⚫ Don’t become a victim of a dangerous “pig butchering” scam

⚫ The NJ Bureau of Securities is cracking down on fraudulent cybersecurity investments

⚫ NJ residents are lured into bogus online relationships then ripped off

The New Jersey Bureau of Securities is urging Garden State residents to beware of “pig butchering” scams, where perpetrators essentially fatten victims up and then swindle them out of all their funds.

The Bureau has ordered three website operators involved in cyber scams to stop offering fraudulent cryptocurrency investments in violation of the New Jersey Securities Law.

According to state Attorney General Matt Platkin, these scams start with the perpetrators building up a sense of comradery between them and their victims, so they can squeeze every cent they possibly can out of these people with promises of huge returns on investments.

“We are working around the clock to protect the victims of these types of scams and to show these scammers our laws still apply in cyberspace,” he said.

Hacker working on laptop in the dark
grinvalds GettyImages

Who's doing what

The bureau said Meta Capitals, Cresttrademining, and Forex Market Trade were engaged in fraud in connection with the offer and sales of securities on their websites by conduct that collectively includes:

• Omitting or misrepresenting that fees or charges would be imposed before investors could withdraw their funds

• Omitting material facts to potential investors, such as the identity of their principals, how investors funds would be used, and the risks of their investment plans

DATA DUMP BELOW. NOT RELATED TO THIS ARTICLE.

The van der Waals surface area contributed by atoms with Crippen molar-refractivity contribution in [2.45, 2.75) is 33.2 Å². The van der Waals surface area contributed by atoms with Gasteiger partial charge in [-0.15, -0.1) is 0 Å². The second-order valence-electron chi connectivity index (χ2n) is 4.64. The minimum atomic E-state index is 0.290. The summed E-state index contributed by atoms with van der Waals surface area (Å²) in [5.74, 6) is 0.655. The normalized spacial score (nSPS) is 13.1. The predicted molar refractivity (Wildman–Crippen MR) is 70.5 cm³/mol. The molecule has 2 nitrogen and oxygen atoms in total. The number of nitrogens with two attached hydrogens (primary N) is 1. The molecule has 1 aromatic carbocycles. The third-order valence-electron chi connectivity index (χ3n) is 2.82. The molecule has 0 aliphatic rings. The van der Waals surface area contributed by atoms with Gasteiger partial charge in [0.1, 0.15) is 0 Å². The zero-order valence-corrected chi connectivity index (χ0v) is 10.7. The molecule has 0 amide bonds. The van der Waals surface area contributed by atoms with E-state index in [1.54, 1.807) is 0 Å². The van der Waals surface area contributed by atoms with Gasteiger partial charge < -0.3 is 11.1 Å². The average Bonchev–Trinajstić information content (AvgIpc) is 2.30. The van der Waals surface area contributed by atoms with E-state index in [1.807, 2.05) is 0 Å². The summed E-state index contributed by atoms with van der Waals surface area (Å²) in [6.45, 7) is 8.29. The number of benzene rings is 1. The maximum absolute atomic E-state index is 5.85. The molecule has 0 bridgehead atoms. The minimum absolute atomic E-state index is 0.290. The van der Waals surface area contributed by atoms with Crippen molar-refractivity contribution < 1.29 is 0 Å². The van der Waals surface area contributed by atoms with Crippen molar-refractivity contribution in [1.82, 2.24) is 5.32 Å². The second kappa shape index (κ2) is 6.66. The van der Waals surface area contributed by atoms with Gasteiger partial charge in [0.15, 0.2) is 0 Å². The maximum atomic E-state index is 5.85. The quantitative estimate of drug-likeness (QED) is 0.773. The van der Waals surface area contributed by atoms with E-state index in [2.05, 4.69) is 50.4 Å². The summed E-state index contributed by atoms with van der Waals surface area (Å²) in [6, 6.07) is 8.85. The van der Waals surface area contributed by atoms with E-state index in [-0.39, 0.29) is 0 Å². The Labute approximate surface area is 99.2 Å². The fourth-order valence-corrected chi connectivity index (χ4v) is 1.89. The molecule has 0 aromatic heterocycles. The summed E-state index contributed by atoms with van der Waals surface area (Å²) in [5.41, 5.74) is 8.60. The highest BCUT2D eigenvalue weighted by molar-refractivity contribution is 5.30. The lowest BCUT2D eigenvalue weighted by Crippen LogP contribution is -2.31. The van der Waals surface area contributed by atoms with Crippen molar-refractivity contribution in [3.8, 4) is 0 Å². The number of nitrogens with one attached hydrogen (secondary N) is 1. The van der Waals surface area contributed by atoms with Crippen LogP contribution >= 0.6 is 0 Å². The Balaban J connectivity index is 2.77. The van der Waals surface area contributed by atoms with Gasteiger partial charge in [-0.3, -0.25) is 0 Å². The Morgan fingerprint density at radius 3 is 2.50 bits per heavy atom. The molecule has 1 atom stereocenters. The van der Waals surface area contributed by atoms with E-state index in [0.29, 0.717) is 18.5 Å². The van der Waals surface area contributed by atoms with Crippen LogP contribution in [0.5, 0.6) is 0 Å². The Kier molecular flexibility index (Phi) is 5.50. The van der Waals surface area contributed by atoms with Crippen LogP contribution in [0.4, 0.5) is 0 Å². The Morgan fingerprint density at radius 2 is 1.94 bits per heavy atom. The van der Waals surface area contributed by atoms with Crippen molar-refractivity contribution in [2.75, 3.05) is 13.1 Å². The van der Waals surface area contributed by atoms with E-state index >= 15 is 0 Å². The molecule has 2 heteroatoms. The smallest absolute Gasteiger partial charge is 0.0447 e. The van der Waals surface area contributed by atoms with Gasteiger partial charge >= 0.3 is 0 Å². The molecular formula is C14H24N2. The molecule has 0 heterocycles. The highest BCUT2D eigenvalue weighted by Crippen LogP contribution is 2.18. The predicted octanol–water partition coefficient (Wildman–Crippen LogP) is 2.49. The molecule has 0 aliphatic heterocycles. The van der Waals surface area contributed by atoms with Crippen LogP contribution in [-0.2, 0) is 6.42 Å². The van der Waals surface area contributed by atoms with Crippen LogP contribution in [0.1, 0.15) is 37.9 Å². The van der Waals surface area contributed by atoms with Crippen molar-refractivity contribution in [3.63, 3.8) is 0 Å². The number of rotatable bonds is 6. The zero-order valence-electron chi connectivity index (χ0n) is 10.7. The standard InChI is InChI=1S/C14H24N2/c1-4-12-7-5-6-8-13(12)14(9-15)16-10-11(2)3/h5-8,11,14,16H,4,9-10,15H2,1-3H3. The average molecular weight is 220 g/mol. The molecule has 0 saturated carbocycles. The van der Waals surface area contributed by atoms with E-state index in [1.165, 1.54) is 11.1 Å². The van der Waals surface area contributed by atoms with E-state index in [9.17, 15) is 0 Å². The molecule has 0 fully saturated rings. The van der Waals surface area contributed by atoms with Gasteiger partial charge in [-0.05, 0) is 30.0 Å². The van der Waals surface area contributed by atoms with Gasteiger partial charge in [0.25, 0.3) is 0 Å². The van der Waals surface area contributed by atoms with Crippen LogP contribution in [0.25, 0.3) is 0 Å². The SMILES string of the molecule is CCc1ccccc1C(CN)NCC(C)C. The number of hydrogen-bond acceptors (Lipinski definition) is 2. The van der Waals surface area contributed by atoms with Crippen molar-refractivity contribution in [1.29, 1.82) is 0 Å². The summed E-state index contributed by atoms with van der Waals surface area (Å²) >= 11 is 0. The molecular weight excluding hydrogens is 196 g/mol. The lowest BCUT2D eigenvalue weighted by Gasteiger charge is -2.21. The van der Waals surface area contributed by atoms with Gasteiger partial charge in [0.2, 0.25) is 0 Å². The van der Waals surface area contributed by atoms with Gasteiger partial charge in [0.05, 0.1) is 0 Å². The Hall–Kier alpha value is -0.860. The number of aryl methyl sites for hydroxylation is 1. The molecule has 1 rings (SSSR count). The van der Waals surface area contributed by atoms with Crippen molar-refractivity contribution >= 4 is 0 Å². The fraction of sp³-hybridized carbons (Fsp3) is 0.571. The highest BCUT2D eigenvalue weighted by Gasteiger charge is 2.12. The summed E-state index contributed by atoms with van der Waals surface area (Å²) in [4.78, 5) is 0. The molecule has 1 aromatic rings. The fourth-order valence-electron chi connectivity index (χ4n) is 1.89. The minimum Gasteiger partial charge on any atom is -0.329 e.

• Posting bogus testimonials from clients that use stock photos and/or canned statements that appear on multiple cryptocurrency investment websites under different entity names.

The Bureau also found four of the entities have been violating the New Jersey Securities Law by offering and selling unregistered securities, and that Meta Capitals Limited and Cresttrademining Limited have been acting as unregistered broker-dealers.

Pig butchering scams are rapidly becoming more popular in New Jersey and across the nation, with an estimated $429 million in losses reported in 2021.

Tero Vesalainen GettyImages
Tero Vesalainen GettyImages

Tricked by romance

New Jersey Bureau of Securities Chief Amy Kopleton said “even the savviest of investors can have a hard time recognizing fraud when it’s being perpetrated by someone for whom they have a romantic interest.”

“This makes social media sites appealing to scammers as they know it is easier to scam someone who thinks they are in a relationship," she said.

To try to prevent New Jersey residents from becoming victims, the Bureau is offering some tips to avoid “pig butchering” including:

• Never respond to unsolicited messages from unknown contacts

• Never send funds to or invest based solely on the recommendation of a social media relationship

• Be wary of investments promising high returns with no-risk or guarantees

• Watch out for platforms and domain names impersonating legitimate financial institutions

• Never be rushed into an investment by the threat of a “limited time only” offer

• Verify the identity of anyone who offers to sell you an investment and research the investment they are offering

You can learn more about how to protect yourself from becoming a victim of an investment scam, and get general information on cryptocurrency investments on the Bureau’s investor education page.

David Matthau is a reporter for New Jersey 101.5. You can reach him at david.matthau@townsquaremedia.com

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